Just like that, Planet Express crew found themselves in the fictional city of Springfield. The brain spawn wiped their minds, making them forget how they arrived. Everyone split up. Fry and Scruffy got jobs at Springfield Elementary, Bender got drunk at Moe’s, Zoidberg and Hermes spent time at the Springfield Nuclear Power Plant, and Professor Farnsworth was sent to the retirement home.
The entire affair was light on plot and heavy on relationships, which is really what a good crossover should be about. It’s about seeing the similarities and differences between well-known characters that draw readers in. We don’t pay entry fees just to see Bart and Fry have separate adventures. We want to see Fry and Bart playing off each other and exposing different aspects of their character.
As all crossovers must eventually do, the plot did kick in at the end when Mr. Burns learned about alternate worlds and wanted to use them for his own nefarious means.
Everything worked out in the end. Burns was defeated. The Futurama cast was pulled out of the comic. The brain spawn were quickly defeated and afterwards, smiles and handshakes were had all around. But a sequel was hinted at in the final pages. The sequel came two years later. This time, it was titled simply The Simpsons / Futurama Crossover Crisis II though the creative team remained the same.
In an attempt to impress his fellow scientists, Professor Farnsworth tried to harness the power of fictional worlds. He used some strangely powered pinking shears to cut into a nearby Simpsons comic. Suddenly, the barrier between worlds was again broken and seemingly every single Simpsons character found themselves in the year 3005.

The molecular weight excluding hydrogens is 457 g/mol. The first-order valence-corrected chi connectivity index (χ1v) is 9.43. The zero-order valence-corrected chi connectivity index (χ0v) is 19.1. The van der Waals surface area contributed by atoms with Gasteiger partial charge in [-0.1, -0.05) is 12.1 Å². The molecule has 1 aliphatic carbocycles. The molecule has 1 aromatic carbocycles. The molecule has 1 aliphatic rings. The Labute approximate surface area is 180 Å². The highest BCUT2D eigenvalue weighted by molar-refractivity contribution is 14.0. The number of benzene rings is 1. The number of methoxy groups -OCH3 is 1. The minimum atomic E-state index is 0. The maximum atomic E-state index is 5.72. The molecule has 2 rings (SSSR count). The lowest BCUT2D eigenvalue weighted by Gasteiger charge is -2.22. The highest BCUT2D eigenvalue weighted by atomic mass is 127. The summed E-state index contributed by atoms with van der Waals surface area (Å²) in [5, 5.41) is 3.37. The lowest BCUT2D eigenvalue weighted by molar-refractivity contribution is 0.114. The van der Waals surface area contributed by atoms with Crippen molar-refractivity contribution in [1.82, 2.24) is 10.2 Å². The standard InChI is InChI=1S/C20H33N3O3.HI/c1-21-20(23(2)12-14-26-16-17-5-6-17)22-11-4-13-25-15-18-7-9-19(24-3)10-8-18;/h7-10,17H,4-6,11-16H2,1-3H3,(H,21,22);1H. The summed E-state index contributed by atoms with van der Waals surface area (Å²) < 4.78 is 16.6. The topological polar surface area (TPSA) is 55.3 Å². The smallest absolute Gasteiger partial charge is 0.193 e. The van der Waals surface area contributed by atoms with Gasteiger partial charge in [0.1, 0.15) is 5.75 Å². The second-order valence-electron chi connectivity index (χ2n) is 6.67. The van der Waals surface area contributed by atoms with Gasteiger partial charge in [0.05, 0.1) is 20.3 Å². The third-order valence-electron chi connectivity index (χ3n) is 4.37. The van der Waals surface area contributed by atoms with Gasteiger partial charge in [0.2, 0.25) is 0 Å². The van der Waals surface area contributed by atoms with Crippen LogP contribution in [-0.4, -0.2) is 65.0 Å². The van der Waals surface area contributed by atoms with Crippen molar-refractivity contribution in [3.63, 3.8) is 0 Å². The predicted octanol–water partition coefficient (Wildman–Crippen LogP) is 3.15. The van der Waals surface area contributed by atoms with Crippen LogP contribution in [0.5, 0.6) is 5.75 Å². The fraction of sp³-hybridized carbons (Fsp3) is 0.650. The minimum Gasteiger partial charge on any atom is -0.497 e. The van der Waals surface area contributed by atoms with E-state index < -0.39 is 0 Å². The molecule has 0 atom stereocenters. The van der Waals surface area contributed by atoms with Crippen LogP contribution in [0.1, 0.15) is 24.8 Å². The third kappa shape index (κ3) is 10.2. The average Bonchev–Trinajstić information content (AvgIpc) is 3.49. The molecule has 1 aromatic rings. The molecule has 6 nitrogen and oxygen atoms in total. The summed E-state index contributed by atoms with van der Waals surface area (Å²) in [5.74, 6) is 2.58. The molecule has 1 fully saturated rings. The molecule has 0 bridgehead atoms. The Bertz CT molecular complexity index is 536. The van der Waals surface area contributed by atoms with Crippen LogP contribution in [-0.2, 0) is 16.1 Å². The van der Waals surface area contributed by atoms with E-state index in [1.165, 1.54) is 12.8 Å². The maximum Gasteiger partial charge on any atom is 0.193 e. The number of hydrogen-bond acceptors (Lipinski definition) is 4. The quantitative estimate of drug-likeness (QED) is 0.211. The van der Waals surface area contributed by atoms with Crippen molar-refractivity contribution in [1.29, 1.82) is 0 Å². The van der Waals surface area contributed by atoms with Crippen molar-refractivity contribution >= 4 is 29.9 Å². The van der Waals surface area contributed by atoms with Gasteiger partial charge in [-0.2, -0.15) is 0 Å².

Finding himself in a rather large problem on his hands, Farnsworth did what any of us would do: He declared the fictional characters to be not real people by their very definition and stumped for their immediate enslavement. Surprisingly, New New York’s mayor was on board with that idea.
This time, it was blast to see the Simpsons characters in the Futurama world. The Simpson family joined the Planet Express crew on various missions. Mr. Burns and Mom began a torrid love affair. Mr. Smithers almost immediately became a space pirate who looked quite a bit like Captain Harlock down to the eyepatch. Again, the entire thing was an excuse to get various characters in an environment together and then shaken up. Once again, it worked wonders.
Eventually, as many crossovers do, yet another crossover broke out in the pages of this book. Professor Farnsworth’s fictional-barrier-smashing pinking shears went off again, this time slicing into many famous works of prose. New New York was flooded by characters from all over.
It was a crossover of epic proportions and allowed even more characters to climb into this fun stew of a story and get tossed around a bit. Page after page of Lisa fighting her female literary heroes, Marge swooning over men from the covers of romance novels, and the complete works of Stephen King on a murderous rampage soon followed. It was all wonderful.
As happens in every crossover, everything was eventually returned to its status quo and things returned to their normal state. I could read literary characters meeting these two casts for easily an entire six-issue miniseries. Sadly, two issues is all we got.
All of these stories can be found reprinted in a nice hardcover titled The Simpsons / Futurama Crossover Crisis. Seek it out.